In his latest column, Andrea Lucchetti, owner of Wymondham Chiropractic Clinic, talks mindfulness, tiramisu, and coping with chronic pain.
Every Italian family believes they have the best tiramisu recipe on the planet! But nobody really knows for sure who invented it, or which region of Italy it derives from. Tiramisu means ‘lift me up’ or could be translated as ‘makes me happy when I eat it’. My family recipe comes from Naples and includes a double layer of Savoiardi biscuits lightly soaked in coffee and Tia Maria, with a layer of blended whisked egg whites, mascarpone, and egg yolk. The secret is to make it a day in advance so that it can set perfectly and then sprinkle with chocolate dust before serving.
Can eating tiramisu make your back pain better? You might think this a strange question, but your state of mind has been shown to significantly help both reduce and manage chronic pain. Mindfulness is one such concept. My work colleague Samuel Clarke, a qualified chiropractor who is currently undertaking a specialist Masters degree with Cardiff Medical School in pain management has some really interesting information on current best practices. He shares:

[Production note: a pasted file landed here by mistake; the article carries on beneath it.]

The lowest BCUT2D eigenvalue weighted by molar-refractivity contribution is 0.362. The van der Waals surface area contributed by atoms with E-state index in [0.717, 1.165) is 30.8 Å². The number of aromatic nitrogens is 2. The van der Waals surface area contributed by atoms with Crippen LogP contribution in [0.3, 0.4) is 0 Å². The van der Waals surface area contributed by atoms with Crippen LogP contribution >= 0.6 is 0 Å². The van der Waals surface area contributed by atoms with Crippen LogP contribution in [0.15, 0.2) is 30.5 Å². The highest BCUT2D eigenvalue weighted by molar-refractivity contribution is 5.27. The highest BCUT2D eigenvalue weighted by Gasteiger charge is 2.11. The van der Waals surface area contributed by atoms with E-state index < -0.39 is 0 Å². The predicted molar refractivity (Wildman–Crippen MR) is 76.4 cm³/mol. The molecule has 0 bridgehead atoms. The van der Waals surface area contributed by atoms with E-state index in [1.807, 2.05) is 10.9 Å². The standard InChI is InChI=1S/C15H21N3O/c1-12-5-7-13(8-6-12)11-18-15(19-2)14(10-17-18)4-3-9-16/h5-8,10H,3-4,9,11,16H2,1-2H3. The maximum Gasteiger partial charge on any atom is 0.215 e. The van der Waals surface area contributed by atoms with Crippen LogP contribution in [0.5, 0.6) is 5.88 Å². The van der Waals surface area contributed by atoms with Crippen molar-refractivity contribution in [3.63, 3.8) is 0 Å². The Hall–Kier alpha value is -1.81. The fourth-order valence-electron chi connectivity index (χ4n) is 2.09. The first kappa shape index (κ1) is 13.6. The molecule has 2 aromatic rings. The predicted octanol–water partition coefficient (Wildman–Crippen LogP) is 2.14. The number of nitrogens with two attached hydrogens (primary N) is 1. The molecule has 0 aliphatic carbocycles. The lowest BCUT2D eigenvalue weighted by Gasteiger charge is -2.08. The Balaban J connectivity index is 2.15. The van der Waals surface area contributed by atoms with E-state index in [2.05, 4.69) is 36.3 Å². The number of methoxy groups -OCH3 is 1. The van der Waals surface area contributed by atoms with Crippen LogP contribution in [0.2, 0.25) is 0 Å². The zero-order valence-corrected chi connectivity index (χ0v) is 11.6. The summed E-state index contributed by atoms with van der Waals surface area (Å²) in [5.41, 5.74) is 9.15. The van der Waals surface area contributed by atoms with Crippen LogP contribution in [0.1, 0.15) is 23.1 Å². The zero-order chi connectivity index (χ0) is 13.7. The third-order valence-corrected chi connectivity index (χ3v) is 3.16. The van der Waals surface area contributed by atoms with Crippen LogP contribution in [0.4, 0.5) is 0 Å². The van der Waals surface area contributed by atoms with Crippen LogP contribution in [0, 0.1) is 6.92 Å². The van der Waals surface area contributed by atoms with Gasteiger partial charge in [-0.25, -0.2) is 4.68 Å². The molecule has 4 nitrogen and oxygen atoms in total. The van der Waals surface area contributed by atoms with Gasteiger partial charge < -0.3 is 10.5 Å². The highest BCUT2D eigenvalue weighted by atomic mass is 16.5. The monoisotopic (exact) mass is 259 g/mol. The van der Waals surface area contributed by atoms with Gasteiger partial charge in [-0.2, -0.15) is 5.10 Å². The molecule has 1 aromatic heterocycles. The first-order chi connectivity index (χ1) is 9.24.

“When we are working with people who have long term back pain and other conditions that result in chronic pain, we notice that the way a person thinks about the problem has a dramatic influence on their quality of life, while they are getting better, and that can ultimately dictate their ability to recover. Often when a person gets bogged down and feels consistently negative about their recovery, they end up focussing on everything their problems are stopping them from doing. It can be little things such as picking objects off the floor, or simply carrying shopping bags, but when you’ve been struggling with pain for a while, these small things can seem like monumental challenges.
“We aim to help our patients make these thoughts and feelings fleeting events rather than permanent fixtures. By teaching a person how to direct their focus onto the things they can do, rather than the things they can’t do, we can see profound changes in their mental wellbeing, and that reduces the chances that secondary problems such as depression and the fear of movement that develops as a result of their pains.
“When a person is able to focus more on feeding themselves good quality food that reduces their levels of inflammation, the focus is taken away from pain and instead directed towards acts of self-care and positive habits that enhance both recovery and mental wellbeing. When a person is able to give a few minutes a day to some pain-free exercises, shown to them by us, it’s a positive step in the direction towards recovery and minimising the fear of pain.
“Another healthy aspect of the positive mindset we promote is by spending time with our loved ones and friends. By actively spending time with people who make us feel good, we produce higher levels of feel-good hormones like serotonin, that have a dramatically positive effect on our psychology and can even effect our pain levels in a positive way.”
So, there you go – make yourself a tiramisu and get those you love around to enjoy it with you!.
- For more information, visit www.wymondhamchiropractic.com